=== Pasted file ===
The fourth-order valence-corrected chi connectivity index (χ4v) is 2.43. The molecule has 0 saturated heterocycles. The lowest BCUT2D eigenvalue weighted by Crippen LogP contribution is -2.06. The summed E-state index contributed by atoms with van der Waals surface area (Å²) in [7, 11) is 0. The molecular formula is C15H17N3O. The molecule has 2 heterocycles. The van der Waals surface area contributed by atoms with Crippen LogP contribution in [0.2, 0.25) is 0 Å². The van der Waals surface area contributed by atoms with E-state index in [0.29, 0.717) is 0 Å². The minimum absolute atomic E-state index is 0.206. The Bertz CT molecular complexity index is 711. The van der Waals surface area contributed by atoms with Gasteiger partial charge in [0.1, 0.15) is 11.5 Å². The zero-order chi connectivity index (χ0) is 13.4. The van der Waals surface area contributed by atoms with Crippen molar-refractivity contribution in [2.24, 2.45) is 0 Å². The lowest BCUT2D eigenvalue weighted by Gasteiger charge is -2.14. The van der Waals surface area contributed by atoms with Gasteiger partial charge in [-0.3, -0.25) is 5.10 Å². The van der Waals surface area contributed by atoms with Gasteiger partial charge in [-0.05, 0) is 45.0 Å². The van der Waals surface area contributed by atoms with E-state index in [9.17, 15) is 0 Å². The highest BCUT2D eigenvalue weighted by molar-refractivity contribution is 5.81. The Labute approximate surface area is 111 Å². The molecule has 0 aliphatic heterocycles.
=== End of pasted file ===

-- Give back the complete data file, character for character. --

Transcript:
The fourth-order valence-corrected chi connectivity index (χ4v) is 2.43. The molecule has 0 saturated heterocycles. The lowest BCUT2D eigenvalue weighted by Crippen LogP contribution is -2.06. The summed E-state index contributed by atoms with van der Waals surface area (Å²) in [7, 11) is 0. The molecular formula is C15H17N3O. The molecule has 2 heterocycles. The van der Waals surface area contributed by atoms with Crippen LogP contribution in [0.2, 0.25) is 0 Å². The van der Waals surface area contributed by atoms with E-state index in [0.29, 0.717) is 0 Å². The minimum absolute atomic E-state index is 0.206. The Bertz CT molecular complexity index is 711. The van der Waals surface area contributed by atoms with Gasteiger partial charge in [0.1, 0.15) is 11.5 Å². The zero-order chi connectivity index (χ0) is 13.4. The van der Waals surface area contributed by atoms with Crippen molar-refractivity contribution in [2.24, 2.45) is 0 Å². The lowest BCUT2D eigenvalue weighted by Gasteiger charge is -2.14. The van der Waals surface area contributed by atoms with Gasteiger partial charge in [-0.3, -0.25) is 5.10 Å². The van der Waals surface area contributed by atoms with Gasteiger partial charge in [-0.05, 0) is 45.0 Å². The van der Waals surface area contributed by atoms with E-state index in [9.17, 15) is 0 Å². The highest BCUT2D eigenvalue weighted by molar-refractivity contribution is 5.81. The Labute approximate surface area is 111 Å². The molecule has 0 aliphatic heterocycles.